America Is Hard to See

Solo en Inglès

This audio guide highlights selected works by artists in America Is Hard to See. Curators, scholars, and artists provide additional commentary.

Richard Serra, Prop, 1968, refabricated 2007

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Adam Weinberg: This five-foot square sheet of lead is held in place with a large lead tube propped against the wall.  

Narrator: Adam Weinberg is Alice Pratt Brown Director of the Whitney Museum.

Adam Weinberg: At first you may be tempted to think of this work as a study in geometric forms. Notice how the tube casts shadows on the wall and the floor.  Some viewers see the flat wall sheet as a reference to a painting.

Yet the artist, Richard Serra, claimed he was mainly concerned with the process of making sculpture. In l967, the year before he created this piece, he began composing a list of verbs: "to roll, to cut, to tear, to shorten, to chip, to force. . ." and so on. The verb here is "to prop." The wall is propping up the tube, and the tube props up the sheet. The sculpture, then, is a way of acting out the verb “to prop” in the medium of lead.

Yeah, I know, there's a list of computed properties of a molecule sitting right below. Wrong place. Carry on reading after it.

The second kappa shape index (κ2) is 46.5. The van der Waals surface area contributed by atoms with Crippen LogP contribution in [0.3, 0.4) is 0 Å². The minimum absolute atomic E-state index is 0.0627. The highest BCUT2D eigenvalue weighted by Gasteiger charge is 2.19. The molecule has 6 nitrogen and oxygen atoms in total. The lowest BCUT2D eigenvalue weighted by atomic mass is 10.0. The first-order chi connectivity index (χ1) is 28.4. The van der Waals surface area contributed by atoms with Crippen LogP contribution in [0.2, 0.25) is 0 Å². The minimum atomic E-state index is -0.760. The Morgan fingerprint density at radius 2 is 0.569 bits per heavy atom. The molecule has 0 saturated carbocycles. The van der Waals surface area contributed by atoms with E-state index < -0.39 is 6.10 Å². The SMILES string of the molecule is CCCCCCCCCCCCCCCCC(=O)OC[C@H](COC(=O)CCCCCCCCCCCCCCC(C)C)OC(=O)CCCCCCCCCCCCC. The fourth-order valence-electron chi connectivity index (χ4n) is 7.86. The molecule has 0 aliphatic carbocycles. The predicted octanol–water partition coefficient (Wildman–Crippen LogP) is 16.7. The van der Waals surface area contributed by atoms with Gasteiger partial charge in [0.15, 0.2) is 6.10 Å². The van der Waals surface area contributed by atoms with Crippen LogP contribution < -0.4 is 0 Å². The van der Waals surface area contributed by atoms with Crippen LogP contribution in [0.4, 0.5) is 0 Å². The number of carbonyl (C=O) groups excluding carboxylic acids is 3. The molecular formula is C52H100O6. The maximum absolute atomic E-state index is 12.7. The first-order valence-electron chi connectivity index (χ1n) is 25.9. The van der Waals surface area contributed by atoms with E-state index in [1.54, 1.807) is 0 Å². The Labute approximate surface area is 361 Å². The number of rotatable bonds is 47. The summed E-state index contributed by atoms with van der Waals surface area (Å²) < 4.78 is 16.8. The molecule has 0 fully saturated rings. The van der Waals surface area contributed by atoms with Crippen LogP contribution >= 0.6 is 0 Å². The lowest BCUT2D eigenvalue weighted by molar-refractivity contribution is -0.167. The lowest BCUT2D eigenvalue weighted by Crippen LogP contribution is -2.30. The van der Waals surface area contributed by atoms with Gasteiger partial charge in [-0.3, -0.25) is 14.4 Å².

The arrangement points to the forces of gravity, weight, and motion that are constantly present in the world around us. The sculpture creates a direct, physical awareness in us as we contemplate its precarious position.

A sculpture of a steel pole leaning against a square of steel on a wall.

Adam Weinberg: This five-foot square sheet of lead is held in place with a large lead tube propped against the wall.  

Narrator: Adam Weinberg is Alice Pratt Brown Director of the Whitney Museum.

Adam Weinberg: At first you may be tempted to think of this work as a study in geometric forms. Notice how the tube casts shadows on the wall and the floor.  Some viewers see the flat wall sheet as a reference to a painting.

Yet the artist, Richard Serra, claimed he was mainly concerned with the process of making sculpture. In l967, the year before he created this piece, he began composing a list of verbs: "to roll, to cut, to tear, to shorten, to chip, to force. . ." and so on. The verb here is "to prop." The wall is propping up the tube, and the tube props up the sheet. The sculpture, then, is a way of acting out the verb “to prop” in the medium of lead.

The arrangement points to the forces of gravity, weight, and motion that are constantly present in the world around us. The sculpture creates a direct, physical awareness in us as we contemplate its precarious position.


Richard Serra, Prop, 1968, refabricated 2007. Lead antimony and steel, 89 1/2 × 60 × 54 in. (227.3 × 152.4 × 137.2 cm). Whitney Museum of American Art, New York; purchase, with funds from the Howard and Jean Lipman Foundation, Inc. 69.20a b © 2015 Richard Serra / Artists Rights Society ( ARS), New York